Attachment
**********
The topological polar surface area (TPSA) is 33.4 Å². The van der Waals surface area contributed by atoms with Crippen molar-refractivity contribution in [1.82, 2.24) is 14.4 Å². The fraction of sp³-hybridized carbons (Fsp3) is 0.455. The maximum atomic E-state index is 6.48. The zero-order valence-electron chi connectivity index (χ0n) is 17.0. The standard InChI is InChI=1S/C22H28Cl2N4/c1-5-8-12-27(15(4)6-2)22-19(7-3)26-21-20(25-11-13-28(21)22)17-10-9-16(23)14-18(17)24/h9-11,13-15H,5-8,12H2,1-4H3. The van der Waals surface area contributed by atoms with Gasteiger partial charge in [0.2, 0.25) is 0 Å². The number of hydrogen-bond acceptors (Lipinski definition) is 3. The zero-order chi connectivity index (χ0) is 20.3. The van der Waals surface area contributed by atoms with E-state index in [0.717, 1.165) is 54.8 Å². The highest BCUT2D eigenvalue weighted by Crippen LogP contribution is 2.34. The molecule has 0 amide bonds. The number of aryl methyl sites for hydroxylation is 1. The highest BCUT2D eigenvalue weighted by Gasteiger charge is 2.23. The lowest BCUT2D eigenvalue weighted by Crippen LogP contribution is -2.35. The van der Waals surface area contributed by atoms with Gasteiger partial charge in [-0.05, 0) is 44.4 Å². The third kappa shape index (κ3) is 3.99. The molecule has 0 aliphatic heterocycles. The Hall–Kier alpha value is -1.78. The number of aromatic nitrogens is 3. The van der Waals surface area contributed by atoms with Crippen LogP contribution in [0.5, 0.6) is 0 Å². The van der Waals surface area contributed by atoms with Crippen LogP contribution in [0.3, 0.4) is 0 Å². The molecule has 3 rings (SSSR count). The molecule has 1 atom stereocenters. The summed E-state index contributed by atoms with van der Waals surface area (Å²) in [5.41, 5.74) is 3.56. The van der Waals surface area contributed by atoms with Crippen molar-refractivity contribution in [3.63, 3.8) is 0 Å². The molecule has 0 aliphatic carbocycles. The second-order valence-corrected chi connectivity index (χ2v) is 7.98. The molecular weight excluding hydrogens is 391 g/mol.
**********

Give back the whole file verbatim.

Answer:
The topological polar surface area (TPSA) is 33.4 Å². The van der Waals surface area contributed by atoms with Crippen molar-refractivity contribution in [1.82, 2.24) is 14.4 Å². The fraction of sp³-hybridized carbons (Fsp3) is 0.455. The maximum atomic E-state index is 6.48. The zero-order valence-electron chi connectivity index (χ0n) is 17.0. The standard InChI is InChI=1S/C22H28Cl2N4/c1-5-8-12-27(15(4)6-2)22-19(7-3)26-21-20(25-11-13-28(21)22)17-10-9-16(23)14-18(17)24/h9-11,13-15H,5-8,12H2,1-4H3. The van der Waals surface area contributed by atoms with Gasteiger partial charge in [0.2, 0.25) is 0 Å². The number of hydrogen-bond acceptors (Lipinski definition) is 3. The zero-order chi connectivity index (χ0) is 20.3. The van der Waals surface area contributed by atoms with E-state index in [0.717, 1.165) is 54.8 Å². The highest BCUT2D eigenvalue weighted by Crippen LogP contribution is 2.34. The molecule has 0 amide bonds. The number of aryl methyl sites for hydroxylation is 1. The highest BCUT2D eigenvalue weighted by Gasteiger charge is 2.23. The lowest BCUT2D eigenvalue weighted by Crippen LogP contribution is -2.35. The van der Waals surface area contributed by atoms with Gasteiger partial charge in [-0.05, 0) is 44.4 Å². The third kappa shape index (κ3) is 3.99. The molecule has 0 aliphatic heterocycles. The Hall–Kier alpha value is -1.78. The number of aromatic nitrogens is 3. The van der Waals surface area contributed by atoms with Crippen LogP contribution in [0.5, 0.6) is 0 Å². The van der Waals surface area contributed by atoms with Crippen LogP contribution in [0.3, 0.4) is 0 Å². The molecule has 3 rings (SSSR count). The molecule has 1 atom stereocenters. The summed E-state index contributed by atoms with van der Waals surface area (Å²) in [5.41, 5.74) is 3.56. The van der Waals surface area contributed by atoms with Crippen molar-refractivity contribution in [3.63, 3.8) is 0 Å². The molecule has 0 aliphatic carbocycles. The second-order valence-corrected chi connectivity index (χ2v) is 7.98. The molecular weight excluding hydrogens is 391 g/mol.